PORTRAITS OF THE ARCHITECTURAL LANDSCAPE
One of the great services of photography is to increase our awareness of the world around us. Paul Lurie embraces our awareness f the world around us. Paul Lurie embraces that commitment through his color images of the man-made structures – barns, silos and sheds – that dot the rural landscape of America’s Midwest. Choosing Door County, Wisconsin as his favored site, Lurie shows us how we can appreciate the beauty and power of ordinary things that we most often ignore when we speed past them on the highway.
With its capability of rendering object and environment in precise detail, photography can – in the best cases – show us views and aspects of things that we would and could never see otherwise. Once a gifted photographer has revealed the beauty and significance of something that we have seen a thousand times, yet have persistently overlooked, we return to it for the rest of our lives with a new and more perceptive vision.
Photographers who undertake the project of redeeming the neglected – one of Lurie’s influences, Aaron Siskind, called his version of it “redeeming the ruins” – are meditative in their practice. They generally prefer to shoot alone and take time with their subjects, settling into an experience of concentrated presence. Lurie is no exception to this rule; he takes his photographs in the solitude of early morning, when he can give himself over t the sensuousness of land and sky. When he comes upon a suitable subject, he enters into a relation with it as it stands in the environment, looking at it from different angles until he finds a way to represent it in its individuality. In Lurie’s words, his photographs are “portraits.”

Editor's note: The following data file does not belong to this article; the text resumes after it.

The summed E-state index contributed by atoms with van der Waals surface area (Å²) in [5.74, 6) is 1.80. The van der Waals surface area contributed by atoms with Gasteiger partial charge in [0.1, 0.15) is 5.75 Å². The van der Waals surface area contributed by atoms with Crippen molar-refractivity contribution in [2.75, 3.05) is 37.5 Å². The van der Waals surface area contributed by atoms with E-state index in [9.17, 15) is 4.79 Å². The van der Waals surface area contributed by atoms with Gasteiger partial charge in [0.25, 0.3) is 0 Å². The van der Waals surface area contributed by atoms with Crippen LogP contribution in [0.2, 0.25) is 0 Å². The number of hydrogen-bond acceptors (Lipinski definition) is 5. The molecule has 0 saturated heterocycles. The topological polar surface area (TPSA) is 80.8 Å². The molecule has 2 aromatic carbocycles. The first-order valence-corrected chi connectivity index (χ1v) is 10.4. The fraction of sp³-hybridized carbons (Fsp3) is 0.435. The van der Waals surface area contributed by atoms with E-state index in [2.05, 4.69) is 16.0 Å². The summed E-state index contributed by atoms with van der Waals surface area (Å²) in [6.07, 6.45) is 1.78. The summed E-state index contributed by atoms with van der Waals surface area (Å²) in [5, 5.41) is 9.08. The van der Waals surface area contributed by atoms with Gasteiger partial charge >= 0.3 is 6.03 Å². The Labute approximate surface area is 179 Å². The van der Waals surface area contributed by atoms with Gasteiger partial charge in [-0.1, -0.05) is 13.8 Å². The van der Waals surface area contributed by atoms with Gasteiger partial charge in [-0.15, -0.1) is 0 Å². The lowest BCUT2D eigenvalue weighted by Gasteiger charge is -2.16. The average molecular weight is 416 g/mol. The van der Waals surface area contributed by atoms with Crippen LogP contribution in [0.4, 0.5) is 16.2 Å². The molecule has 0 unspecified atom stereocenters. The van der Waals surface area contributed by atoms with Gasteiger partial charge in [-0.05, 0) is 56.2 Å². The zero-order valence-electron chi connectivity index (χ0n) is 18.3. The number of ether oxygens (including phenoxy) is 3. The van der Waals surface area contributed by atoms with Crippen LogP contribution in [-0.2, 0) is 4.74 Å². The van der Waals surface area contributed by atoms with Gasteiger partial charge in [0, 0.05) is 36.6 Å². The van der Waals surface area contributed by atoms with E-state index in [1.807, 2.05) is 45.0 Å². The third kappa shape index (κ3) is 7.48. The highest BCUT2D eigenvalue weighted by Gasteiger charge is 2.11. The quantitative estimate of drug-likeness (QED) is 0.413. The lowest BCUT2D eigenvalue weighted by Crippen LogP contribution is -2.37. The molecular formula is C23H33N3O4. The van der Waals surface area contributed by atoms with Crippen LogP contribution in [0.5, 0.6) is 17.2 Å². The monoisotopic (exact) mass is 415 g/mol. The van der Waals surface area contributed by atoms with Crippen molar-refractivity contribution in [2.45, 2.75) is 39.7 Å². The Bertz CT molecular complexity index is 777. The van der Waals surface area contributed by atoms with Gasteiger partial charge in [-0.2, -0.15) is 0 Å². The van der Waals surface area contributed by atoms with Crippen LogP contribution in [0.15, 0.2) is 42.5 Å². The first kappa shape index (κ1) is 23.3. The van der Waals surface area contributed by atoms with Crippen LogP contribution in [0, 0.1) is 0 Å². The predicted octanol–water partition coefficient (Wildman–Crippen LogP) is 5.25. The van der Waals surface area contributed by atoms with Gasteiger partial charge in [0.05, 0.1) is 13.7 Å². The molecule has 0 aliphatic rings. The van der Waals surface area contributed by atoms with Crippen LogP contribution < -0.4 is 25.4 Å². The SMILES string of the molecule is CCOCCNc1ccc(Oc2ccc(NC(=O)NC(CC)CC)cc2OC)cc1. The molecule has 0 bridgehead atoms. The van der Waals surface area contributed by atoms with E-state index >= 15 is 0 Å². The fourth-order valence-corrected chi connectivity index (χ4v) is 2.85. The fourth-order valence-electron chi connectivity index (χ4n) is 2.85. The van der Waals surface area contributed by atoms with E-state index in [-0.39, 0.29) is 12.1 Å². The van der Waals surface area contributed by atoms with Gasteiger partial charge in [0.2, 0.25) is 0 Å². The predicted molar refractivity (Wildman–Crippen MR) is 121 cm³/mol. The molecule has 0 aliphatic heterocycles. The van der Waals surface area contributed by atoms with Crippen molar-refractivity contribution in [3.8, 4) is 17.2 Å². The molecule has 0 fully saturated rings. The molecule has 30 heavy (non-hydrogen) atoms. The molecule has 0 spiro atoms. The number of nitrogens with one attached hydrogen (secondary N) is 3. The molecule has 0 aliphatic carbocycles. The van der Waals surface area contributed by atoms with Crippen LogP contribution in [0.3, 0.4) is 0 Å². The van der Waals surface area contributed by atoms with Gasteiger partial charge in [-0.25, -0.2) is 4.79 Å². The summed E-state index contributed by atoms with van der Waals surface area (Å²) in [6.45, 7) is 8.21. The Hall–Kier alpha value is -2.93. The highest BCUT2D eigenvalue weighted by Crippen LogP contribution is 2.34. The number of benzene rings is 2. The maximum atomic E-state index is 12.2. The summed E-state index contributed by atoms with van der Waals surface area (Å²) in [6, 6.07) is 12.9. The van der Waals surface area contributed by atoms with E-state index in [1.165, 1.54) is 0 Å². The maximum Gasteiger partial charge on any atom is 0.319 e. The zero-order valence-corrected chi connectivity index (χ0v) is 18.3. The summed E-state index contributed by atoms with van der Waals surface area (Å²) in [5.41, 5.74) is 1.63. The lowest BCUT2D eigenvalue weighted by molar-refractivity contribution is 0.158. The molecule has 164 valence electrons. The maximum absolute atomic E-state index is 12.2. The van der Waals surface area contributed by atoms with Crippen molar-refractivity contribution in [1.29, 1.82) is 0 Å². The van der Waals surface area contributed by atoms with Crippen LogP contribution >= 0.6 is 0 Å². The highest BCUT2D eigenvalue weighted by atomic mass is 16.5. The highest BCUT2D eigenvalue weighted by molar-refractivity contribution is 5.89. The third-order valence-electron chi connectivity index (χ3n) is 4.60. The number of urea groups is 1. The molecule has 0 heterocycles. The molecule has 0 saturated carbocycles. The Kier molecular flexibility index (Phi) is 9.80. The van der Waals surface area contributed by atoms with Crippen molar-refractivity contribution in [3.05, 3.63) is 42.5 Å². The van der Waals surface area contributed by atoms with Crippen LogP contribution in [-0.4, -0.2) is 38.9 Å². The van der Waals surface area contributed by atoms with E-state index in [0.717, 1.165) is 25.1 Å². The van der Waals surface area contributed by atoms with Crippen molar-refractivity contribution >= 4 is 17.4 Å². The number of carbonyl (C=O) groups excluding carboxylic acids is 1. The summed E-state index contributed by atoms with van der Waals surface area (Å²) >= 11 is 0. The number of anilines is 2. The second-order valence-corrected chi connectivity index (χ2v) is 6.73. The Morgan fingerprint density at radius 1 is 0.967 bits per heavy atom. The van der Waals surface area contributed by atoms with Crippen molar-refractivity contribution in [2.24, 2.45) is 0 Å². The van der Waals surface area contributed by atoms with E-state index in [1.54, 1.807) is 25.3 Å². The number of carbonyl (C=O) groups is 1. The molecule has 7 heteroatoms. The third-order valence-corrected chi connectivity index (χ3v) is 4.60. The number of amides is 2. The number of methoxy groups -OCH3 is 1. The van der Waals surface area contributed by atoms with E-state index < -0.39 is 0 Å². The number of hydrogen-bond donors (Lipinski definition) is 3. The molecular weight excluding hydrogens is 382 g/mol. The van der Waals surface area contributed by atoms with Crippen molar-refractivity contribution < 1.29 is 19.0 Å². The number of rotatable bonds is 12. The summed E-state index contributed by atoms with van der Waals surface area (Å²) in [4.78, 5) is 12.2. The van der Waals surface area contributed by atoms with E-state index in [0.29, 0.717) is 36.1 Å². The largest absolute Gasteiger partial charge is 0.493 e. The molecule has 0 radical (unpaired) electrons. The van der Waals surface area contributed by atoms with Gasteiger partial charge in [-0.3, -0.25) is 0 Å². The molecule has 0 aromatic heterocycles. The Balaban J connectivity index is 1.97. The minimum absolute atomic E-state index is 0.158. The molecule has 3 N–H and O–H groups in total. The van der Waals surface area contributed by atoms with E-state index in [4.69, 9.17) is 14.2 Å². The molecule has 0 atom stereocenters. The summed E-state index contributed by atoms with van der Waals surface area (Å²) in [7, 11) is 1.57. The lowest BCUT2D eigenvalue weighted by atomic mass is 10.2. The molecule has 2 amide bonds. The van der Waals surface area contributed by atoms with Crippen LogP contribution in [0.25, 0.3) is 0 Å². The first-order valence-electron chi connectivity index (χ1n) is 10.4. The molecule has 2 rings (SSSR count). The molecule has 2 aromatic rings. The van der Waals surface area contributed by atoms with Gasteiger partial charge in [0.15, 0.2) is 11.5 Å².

Lurie puts technique at the service of his photographic aims. In order to capture the structural power of his subjects, he uses a Hasselblad Xpan 35mm panoramic camera, which doubles the frame of his images, permitting him to give his subjects a sweep that enhances their significance for the eye. In order to inform his subjects with bold lucidity, Lurie scans his photographs into the computer and makes inkjet prints of them that have graphic precision and saturated color. Lurie is a straight photographer, but he is also aware that photographic vision is not ordinary perception, but is sensitive to every technical choice. He has developed a practice that combines harmoniously his basic orientation of free meditation and the technical discipline that is required for realizing the fruits of meditation in images.
Lurie’s genre is the architectural landscape, which sets up a play between man-made structure and material environment that is reconciled within the comprehending structure of the photographic image. The range of possibilities for the architectural landscape is bounded on one side by images in which the building dominates the scene and overpowers its surroundings, and on the other by images in which the building is a detail of the scene that merges into enveloping nature. Between those two extremes where Lurie stands – are images in which man-made structure and natural environment are in a reciprocal relation that can enhance each element by opposition or by reinforcement. In Lurie’s case, the reciprocity of culture and nature is complementary – his sense of beauty tends toward harmonious integration rather than stark juxtaposition.